Root anatomical traits of wild-rices reveal links between flooded rice and dryland sorghum
The root anatomical and morphological traits and their plasticity under water deficit are essential to improve adaptation of rice cultivars to water-limited conditions. We investigated wild-rice accessions along with a dryland cereal (Sorghum bicolor) for root related traits under non-stress and water deficit during panicle initiation and flowering. Wild-rices from GG genome (Oryza granulata and Oryza meyeriana) recorded high similarity with sorghum in key root anatomical parameters such as larger stele diameter in proportion to root diameter (SD:RD [%]) and more late metaxylem number (LMXN). Comparative analyses between wild-rice accessions and a diverse indica panel revealed narrow genetic variability in LMXN and SD:RD in Oryza sativa panel compared to O. granulata and O. meyeriana. Wild-rices from GG genome had a combination of favorable anatomy (larger SD:RD and more but smaller late metaxylem) and root morphology (thinner roots and higher root surface area) during panicle initiation and flowering compared to popular rice cultivar IR64. The above combination can help facilitate effective water use by regulating axial water flow under water-deficit conditions, while the opposite was noticed in the drought susceptible IR64. Novel sources for root anatomical traits identified from wild-rice accessions can be utilized in rice breeding programs to develop water-deficit stress tolerant rice cultivars.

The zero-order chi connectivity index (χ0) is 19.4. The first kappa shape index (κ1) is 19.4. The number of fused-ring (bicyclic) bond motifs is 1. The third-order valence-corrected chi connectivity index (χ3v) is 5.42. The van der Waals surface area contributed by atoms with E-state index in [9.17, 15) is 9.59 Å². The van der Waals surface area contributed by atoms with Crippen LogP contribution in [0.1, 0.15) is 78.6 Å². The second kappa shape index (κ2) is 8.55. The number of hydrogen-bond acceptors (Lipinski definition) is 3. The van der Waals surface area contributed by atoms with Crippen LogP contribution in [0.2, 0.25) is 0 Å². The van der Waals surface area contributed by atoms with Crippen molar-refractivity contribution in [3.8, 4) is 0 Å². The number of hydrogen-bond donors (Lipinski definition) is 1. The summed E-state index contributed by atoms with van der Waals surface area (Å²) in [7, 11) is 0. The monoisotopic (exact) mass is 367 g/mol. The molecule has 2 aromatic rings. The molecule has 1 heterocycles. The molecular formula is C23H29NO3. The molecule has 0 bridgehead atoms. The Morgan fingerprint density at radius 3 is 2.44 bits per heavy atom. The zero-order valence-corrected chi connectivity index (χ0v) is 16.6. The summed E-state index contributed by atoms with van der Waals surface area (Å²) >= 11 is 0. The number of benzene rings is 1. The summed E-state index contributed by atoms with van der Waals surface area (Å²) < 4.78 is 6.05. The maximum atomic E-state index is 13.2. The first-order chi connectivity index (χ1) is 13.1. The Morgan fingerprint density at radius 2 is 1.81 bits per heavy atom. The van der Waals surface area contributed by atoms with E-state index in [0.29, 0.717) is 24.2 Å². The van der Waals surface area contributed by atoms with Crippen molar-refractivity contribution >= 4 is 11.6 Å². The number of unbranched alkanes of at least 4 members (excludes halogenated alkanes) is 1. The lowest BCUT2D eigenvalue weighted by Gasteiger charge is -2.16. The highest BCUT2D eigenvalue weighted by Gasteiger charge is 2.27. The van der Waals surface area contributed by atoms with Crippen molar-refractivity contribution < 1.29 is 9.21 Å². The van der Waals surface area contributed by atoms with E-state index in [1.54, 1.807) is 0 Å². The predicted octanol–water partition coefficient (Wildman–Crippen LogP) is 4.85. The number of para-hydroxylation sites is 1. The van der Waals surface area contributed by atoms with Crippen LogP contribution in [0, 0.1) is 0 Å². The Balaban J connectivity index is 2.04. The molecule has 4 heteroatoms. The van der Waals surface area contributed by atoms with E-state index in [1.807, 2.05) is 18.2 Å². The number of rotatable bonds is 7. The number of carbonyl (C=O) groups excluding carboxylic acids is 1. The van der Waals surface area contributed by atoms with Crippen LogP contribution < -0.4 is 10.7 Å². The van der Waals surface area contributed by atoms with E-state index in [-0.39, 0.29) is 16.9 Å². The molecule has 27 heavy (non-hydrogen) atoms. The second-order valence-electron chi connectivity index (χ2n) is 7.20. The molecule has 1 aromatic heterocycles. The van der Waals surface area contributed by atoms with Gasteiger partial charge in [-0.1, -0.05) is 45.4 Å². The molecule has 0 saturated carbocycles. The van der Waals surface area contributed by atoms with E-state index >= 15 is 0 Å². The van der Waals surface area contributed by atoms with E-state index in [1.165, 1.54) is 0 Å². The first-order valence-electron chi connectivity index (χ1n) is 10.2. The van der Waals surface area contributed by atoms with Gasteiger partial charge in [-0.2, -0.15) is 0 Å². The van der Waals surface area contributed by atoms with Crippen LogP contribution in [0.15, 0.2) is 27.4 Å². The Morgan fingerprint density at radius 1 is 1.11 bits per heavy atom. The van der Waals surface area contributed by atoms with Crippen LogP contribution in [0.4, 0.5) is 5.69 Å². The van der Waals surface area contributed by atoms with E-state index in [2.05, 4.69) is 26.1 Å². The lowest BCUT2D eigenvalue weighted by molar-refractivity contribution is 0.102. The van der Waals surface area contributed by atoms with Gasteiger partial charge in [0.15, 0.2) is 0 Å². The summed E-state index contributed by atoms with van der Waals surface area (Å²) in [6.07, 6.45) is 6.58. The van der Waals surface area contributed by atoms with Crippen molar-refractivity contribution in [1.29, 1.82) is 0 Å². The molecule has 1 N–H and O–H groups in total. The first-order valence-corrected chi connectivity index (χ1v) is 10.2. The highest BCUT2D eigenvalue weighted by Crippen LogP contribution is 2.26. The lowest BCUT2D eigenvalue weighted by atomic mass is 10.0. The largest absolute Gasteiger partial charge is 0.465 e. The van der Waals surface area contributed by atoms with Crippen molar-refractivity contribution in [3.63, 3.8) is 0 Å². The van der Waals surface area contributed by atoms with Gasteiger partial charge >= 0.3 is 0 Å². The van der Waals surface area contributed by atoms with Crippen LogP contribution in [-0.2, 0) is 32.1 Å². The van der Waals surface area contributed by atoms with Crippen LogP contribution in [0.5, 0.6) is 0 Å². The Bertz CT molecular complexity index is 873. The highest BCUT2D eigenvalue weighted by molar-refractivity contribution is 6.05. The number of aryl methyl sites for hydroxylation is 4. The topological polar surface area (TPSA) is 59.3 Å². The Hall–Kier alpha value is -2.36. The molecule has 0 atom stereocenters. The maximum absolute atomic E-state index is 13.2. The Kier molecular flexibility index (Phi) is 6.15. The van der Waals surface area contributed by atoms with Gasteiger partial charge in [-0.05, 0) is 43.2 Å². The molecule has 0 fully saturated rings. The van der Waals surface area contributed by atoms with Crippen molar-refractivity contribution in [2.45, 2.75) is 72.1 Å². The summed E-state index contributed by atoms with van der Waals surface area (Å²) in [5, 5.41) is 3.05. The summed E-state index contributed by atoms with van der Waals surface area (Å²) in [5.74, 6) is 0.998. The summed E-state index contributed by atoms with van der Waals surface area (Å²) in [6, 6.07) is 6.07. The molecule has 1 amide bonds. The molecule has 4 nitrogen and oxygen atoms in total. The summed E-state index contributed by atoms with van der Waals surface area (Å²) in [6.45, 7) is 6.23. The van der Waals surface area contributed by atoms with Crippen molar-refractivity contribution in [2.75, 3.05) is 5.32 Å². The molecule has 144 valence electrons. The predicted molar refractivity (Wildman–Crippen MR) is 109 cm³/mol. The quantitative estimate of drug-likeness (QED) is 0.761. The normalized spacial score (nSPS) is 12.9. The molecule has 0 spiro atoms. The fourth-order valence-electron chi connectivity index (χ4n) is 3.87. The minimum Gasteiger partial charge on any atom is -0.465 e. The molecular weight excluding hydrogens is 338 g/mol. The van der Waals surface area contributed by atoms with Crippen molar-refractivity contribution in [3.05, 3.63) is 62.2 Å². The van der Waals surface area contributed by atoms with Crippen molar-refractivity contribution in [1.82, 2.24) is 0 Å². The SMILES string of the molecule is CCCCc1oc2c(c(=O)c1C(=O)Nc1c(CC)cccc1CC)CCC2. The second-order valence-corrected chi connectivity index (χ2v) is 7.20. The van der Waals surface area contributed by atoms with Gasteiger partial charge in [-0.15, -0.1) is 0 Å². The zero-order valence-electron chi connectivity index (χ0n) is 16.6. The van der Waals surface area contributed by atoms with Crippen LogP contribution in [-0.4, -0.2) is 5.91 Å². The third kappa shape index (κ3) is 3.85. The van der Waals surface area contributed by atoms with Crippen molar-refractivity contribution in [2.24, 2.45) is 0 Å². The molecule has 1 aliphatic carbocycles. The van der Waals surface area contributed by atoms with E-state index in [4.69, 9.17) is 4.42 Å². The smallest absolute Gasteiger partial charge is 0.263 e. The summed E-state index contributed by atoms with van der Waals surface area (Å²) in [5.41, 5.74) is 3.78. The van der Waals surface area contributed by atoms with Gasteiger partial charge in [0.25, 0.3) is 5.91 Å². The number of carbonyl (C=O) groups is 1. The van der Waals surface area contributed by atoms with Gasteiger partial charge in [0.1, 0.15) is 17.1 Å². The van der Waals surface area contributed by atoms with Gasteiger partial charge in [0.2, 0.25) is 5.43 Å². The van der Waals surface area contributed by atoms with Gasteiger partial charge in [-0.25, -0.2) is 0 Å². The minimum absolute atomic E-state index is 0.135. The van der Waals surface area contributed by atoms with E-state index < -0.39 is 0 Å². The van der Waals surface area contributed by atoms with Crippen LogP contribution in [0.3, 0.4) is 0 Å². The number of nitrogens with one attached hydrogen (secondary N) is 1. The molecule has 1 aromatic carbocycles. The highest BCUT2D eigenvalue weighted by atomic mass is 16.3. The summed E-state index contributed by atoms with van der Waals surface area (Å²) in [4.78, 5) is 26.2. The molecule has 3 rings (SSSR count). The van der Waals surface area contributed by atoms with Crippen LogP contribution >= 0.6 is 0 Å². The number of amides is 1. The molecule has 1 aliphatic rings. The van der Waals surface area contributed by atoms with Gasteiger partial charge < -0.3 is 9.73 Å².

KeywordsOryza Root anatomy Water-deficit stress Wild-rices Sorghum Panicle initiation Flowering
This work was supported by the USAID-BMGF-funded Cereal Systems Initiative for South Asia (Phase II). Partial support from The Federal Ministry for Economic Cooperation and Development, Germany (Contract No. 81141844; Project No. 11.7860.7-001.00) is also acknowledged.
Compliance with ethical standards
Conflicts of interest
The authors declare that they have no conflict of interest.
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